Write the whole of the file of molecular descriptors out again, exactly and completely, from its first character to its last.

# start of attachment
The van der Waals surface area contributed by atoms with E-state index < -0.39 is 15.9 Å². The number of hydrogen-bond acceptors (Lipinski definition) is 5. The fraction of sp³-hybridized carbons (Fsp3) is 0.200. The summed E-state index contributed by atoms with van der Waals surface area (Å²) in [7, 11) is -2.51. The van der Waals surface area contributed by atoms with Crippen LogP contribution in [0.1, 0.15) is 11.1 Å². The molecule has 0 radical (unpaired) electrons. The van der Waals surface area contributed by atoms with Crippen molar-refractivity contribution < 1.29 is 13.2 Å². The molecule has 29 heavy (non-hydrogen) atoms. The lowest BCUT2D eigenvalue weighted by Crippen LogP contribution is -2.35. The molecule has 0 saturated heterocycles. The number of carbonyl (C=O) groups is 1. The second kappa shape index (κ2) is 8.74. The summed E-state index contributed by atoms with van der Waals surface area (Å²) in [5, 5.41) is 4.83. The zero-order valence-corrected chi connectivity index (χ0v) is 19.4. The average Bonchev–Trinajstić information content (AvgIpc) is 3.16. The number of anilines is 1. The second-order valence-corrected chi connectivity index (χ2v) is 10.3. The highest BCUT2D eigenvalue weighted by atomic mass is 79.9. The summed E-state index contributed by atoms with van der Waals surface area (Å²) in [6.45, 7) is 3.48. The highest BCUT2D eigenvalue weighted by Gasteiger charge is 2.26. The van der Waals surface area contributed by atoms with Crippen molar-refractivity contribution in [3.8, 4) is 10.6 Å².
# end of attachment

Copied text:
The van der Waals surface area contributed by atoms with E-state index < -0.39 is 15.9 Å². The number of hydrogen-bond acceptors (Lipinski definition) is 5. The fraction of sp³-hybridized carbons (Fsp3) is 0.200. The summed E-state index contributed by atoms with van der Waals surface area (Å²) in [7, 11) is -2.51. The van der Waals surface area contributed by atoms with Crippen LogP contribution in [0.1, 0.15) is 11.1 Å². The molecule has 0 radical (unpaired) electrons. The van der Waals surface area contributed by atoms with Crippen molar-refractivity contribution < 1.29 is 13.2 Å². The molecule has 29 heavy (non-hydrogen) atoms. The lowest BCUT2D eigenvalue weighted by Crippen LogP contribution is -2.35. The molecule has 0 saturated heterocycles. The number of carbonyl (C=O) groups is 1. The second kappa shape index (κ2) is 8.74. The summed E-state index contributed by atoms with van der Waals surface area (Å²) in [5, 5.41) is 4.83. The zero-order valence-corrected chi connectivity index (χ0v) is 19.4. The average Bonchev–Trinajstić information content (AvgIpc) is 3.16. The number of anilines is 1. The second-order valence-corrected chi connectivity index (χ2v) is 10.3. The highest BCUT2D eigenvalue weighted by atomic mass is 79.9. The summed E-state index contributed by atoms with van der Waals surface area (Å²) in [6.45, 7) is 3.48. The highest BCUT2D eigenvalue weighted by Gasteiger charge is 2.26. The van der Waals surface area contributed by atoms with Crippen molar-refractivity contribution in [3.8, 4) is 10.6 Å².